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HQ 954851

September 27, 1993
CLA-2 CO:R:C:M 954851 KCC


TARIFF NO.: 8483.10.50

John P. Donohue, Esq.
Donohue and Donohue
232 South Fourth Street
Philadelphia, PA 19106

RE: PTO Drive Shafts; other transmission shafts; 8483.60.40; clutches and universal joints; HRL 089267; HRL 089375; NY 868622; EN 84.83

Dear Mr. Donohue:

This is in regards to your letter dated July 15, 1993, on behalf of Bondioli and Pavesi Inc., concerning the tariff classification of Power Take Off ("PTO") Drive Shafts under the Harmonized Tariff Schedule of the United States (HTSUS).


The PTO Drive Shafts ("drive shafts") were the subject of Headquarters Ruling Letter (HRL) 089267 dated August 9, 1991, in which they were described as articles that mechanically transmit power from the PTO shaft of a tractor to an agricultural implement. The drive shafts consist of two universal connecting member(s) and fastening means for transmitting rotational power from the tractor PTO to the implement input connection. In HRL 089267, we held that the drive shafts were classified under subheading 8483.10.50, HTSUS, as other transmission shafts rather than under subheading 8433.90.50, HTSUS, as parts of harvesting or threshing machinery.

Since the issuance of HRL 089267, you state that Customs has issued two other rulings which conflict with the classification of the drive shafts as other transmission shafts. These rulings are HRL 089375 dated September 11, 1991, which classified a PTO assembly under subheading 8483.60.40, HTSUS, as a clutch, and New York (NY) 868622 dated December 6, 1991, which classified a Spidex shaft coupling under subheading 8483.60.80, HTSUS, as other clutches and shaft couplings. Based on HRL 089375 and NY 868622, you contend that the drive shafts at issue should be classified as clutches and universal joints under subheading 8483.60.40, HTSUS. Additionally, you contend that with classification under subheading 8483.60.40, HTSUS, the drive shafts are also classifiable under subheading 9817.00.50 or 9817.00.60, HTSUS, as machinery, equipment and implements to be used for agricultural or horticultural purposes.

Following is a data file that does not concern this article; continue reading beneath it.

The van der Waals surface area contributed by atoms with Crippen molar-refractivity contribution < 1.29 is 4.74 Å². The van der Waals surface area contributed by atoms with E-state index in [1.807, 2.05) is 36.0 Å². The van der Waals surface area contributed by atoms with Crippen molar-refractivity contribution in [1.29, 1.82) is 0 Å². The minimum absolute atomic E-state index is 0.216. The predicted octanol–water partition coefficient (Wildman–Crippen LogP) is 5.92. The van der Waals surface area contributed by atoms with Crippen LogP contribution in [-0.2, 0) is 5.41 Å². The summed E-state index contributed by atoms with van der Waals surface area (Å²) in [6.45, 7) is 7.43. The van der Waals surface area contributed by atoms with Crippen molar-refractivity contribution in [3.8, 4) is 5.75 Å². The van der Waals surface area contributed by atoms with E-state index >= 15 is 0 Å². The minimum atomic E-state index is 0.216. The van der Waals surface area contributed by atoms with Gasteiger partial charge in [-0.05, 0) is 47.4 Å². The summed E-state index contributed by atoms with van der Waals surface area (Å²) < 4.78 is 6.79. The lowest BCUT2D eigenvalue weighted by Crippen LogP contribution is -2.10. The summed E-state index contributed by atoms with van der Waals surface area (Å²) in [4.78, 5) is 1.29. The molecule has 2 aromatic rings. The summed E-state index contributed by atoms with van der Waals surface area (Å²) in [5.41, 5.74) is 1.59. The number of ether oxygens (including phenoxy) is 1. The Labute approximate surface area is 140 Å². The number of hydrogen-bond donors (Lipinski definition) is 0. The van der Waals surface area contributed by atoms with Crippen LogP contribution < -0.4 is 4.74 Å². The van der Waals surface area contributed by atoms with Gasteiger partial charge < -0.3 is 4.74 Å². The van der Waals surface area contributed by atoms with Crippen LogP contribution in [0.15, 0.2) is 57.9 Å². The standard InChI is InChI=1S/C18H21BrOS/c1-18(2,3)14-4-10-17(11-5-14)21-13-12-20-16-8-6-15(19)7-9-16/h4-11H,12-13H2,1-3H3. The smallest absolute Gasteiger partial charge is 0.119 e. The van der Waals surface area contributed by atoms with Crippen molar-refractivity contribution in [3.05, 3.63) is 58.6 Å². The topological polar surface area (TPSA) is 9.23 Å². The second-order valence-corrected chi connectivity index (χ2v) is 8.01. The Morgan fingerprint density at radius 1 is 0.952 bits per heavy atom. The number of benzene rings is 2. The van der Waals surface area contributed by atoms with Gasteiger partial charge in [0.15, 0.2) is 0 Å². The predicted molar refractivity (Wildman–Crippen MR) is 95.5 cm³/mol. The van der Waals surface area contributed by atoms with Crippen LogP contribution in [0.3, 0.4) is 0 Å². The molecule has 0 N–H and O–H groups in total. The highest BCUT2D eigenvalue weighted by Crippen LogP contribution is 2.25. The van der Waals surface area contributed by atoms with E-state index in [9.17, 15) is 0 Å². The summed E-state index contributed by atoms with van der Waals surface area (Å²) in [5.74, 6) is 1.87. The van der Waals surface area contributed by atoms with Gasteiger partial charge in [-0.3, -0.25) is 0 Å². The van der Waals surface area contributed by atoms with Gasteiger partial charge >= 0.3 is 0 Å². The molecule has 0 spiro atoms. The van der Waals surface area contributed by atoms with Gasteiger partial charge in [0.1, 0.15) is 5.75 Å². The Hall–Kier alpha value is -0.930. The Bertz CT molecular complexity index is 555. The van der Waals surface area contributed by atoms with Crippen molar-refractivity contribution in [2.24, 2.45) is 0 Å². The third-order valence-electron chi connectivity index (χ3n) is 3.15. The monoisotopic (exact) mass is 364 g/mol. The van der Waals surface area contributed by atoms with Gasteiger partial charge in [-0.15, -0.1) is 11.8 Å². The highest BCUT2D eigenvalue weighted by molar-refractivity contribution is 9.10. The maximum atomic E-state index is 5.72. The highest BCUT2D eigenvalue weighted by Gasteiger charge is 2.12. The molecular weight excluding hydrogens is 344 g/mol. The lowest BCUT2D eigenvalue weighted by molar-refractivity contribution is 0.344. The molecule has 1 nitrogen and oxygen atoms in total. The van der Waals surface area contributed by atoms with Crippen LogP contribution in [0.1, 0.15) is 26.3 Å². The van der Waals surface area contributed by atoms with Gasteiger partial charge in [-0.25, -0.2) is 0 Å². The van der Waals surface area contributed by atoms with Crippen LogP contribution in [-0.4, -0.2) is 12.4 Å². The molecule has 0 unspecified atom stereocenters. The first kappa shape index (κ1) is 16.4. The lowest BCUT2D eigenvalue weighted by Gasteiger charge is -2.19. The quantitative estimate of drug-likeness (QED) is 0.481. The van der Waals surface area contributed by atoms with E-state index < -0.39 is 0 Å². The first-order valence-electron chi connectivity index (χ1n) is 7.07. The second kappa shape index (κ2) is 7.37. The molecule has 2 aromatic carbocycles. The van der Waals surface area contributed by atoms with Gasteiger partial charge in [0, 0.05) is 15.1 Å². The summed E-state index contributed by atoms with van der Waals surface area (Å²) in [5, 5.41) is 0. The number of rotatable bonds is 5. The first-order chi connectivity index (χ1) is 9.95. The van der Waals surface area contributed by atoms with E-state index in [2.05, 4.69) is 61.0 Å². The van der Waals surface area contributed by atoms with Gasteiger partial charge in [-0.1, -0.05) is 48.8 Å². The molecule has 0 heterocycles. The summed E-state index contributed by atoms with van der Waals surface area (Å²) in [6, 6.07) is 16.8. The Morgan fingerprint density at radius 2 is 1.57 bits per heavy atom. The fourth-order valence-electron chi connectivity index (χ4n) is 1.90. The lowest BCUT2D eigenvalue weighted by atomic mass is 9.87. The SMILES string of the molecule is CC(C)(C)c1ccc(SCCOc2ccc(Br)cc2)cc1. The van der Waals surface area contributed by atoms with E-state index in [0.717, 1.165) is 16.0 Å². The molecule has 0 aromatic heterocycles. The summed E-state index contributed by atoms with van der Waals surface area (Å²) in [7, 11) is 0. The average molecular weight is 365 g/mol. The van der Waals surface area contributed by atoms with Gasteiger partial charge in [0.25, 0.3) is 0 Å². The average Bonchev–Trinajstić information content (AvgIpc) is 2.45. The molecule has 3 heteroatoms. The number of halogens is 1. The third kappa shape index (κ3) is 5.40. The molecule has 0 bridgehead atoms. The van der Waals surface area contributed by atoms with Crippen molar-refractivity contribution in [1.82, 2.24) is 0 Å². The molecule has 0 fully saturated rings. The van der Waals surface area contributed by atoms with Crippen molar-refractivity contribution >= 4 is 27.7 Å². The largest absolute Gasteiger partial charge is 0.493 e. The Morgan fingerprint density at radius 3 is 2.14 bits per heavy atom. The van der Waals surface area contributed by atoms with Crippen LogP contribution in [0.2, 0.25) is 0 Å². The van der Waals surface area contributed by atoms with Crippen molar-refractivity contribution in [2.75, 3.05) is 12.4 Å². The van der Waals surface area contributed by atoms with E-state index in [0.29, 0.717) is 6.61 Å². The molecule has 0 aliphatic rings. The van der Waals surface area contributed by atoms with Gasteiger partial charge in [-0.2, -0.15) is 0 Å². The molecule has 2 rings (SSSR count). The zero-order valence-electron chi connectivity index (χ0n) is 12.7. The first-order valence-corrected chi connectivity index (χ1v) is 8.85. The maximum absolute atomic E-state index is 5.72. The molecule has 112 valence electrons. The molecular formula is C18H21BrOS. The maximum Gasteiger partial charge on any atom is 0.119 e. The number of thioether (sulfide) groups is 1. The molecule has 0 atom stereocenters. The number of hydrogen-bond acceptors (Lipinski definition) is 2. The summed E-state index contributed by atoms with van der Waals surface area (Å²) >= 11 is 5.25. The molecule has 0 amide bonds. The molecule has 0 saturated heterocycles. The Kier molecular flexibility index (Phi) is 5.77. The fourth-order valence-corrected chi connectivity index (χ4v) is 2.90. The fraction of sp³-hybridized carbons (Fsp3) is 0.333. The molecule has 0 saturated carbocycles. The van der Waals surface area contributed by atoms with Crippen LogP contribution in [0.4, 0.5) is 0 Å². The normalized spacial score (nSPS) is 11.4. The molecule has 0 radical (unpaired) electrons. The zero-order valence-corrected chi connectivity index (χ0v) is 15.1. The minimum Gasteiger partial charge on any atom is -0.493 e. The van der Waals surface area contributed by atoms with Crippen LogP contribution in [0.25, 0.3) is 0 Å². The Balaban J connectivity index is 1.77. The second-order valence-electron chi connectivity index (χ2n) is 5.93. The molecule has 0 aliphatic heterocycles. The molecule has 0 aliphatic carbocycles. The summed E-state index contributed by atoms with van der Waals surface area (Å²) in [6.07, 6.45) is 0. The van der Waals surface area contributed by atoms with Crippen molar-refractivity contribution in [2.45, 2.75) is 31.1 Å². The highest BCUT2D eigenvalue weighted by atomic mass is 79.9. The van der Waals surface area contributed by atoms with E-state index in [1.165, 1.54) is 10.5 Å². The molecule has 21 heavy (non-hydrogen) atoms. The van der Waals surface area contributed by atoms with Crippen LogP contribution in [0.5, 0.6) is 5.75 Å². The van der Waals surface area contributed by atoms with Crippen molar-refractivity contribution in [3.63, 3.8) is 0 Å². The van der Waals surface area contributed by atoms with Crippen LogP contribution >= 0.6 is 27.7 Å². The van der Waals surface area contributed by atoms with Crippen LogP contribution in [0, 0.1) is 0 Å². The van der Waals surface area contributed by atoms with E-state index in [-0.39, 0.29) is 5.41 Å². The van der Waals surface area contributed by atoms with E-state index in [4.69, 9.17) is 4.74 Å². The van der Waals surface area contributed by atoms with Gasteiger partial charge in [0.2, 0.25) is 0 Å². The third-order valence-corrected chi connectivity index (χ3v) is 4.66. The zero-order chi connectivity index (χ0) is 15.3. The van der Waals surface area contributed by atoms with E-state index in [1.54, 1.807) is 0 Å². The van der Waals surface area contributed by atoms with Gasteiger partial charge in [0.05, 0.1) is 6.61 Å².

The competing subheadings are:

8483 Transmission shafts (including camshafts and crankshafts) and cranks; bearing housings, housed bearings and plain shaft bearings; gears and gearing; ball screws; gear boxes and other speed changers, including torque converters; flywheels and pulleys, including pulley blocks; clutches and shaft couplings (including universal joints); parts thereof...

8483.10.50 Transmission shafts (including camshafts and crankshafts) and cranks...Other transmission shafts and cranks.

8483.60.40 Clutches and shaft couplings (including universal joints)...Clutches and universal joints.

You state that the drive shaft consists of three elements:

1) the implement side component - a universal joint (Cardan joint) and fastening means with or without a torque limiting device which is affixed to the farm implement;

2) the connecting members - two interconnecting telescoping tubes; and

3) the tractor side component - a second universal joint (Cardan joint) and fastening means for attaching to the tractor PTO.

You state that the purpose of the drive shaft is to couple the implement to the tractor and accommodate for varying angles and lengths as the machine maneuvers through the field.


Are the drive shafts classified as other transmission shafts under subheading 8483.10.50, HTSUS, or as clutches and universal joints under subheading 8483.60.40, HTSUS?


The classification of merchandise under the HTSUS is governed by the General Rules of Interpretation (GRI's). GRI 1, HTSUS, states, in part, that "for legal purposes, classification shall be determined according to the terms of the headings and any relative section or chapter notes...."

In understanding the language of the headings of the HTSUS, the Harmonized Commodity Description and Coding System (HCDCS) Explanatory Notes (ENs) may be utilized. The ENs, although not dispositive, are to be used to determine the proper interpretation of the HTSUS. 54 Fed. Reg. 35127, 35128 (Aug. 23, 1989). EN 84.83 (pgs. 1325-1328) lists the types of articles included within the provisions transmissions, and clutches and universal joints. EN 84.83 states that transmission shafts "...usually transmit a rotary motive power. They include:

1. Main shafts or driving shafts driven directly by the motor.